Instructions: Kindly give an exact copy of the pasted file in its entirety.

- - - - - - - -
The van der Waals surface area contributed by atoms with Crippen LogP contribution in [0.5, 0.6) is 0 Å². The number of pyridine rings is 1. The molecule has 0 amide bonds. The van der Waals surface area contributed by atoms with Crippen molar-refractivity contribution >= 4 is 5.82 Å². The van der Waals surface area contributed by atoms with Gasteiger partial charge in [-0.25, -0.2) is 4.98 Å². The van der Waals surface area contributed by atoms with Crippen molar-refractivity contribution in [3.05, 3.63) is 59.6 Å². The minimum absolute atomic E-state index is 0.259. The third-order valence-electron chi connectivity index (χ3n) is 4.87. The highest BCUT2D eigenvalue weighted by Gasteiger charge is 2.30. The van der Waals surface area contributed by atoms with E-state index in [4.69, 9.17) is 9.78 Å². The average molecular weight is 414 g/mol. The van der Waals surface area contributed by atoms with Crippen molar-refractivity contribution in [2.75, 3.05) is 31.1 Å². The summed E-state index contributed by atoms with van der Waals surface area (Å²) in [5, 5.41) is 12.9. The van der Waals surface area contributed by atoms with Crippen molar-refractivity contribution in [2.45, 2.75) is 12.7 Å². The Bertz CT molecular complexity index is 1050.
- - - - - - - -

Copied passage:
The van der Waals surface area contributed by atoms with Crippen LogP contribution in [0.5, 0.6) is 0 Å². The number of pyridine rings is 1. The molecule has 0 amide bonds. The van der Waals surface area contributed by atoms with Crippen molar-refractivity contribution >= 4 is 5.82 Å². The van der Waals surface area contributed by atoms with Gasteiger partial charge in [-0.25, -0.2) is 4.98 Å². The van der Waals surface area contributed by atoms with Crippen molar-refractivity contribution in [3.05, 3.63) is 59.6 Å². The minimum absolute atomic E-state index is 0.259. The third-order valence-electron chi connectivity index (χ3n) is 4.87. The highest BCUT2D eigenvalue weighted by Gasteiger charge is 2.30. The van der Waals surface area contributed by atoms with E-state index in [4.69, 9.17) is 9.78 Å². The average molecular weight is 414 g/mol. The van der Waals surface area contributed by atoms with Crippen molar-refractivity contribution in [2.75, 3.05) is 31.1 Å². The summed E-state index contributed by atoms with van der Waals surface area (Å²) in [5, 5.41) is 12.9. The van der Waals surface area contributed by atoms with Crippen molar-refractivity contribution in [2.45, 2.75) is 12.7 Å². The Bertz CT molecular complexity index is 1050.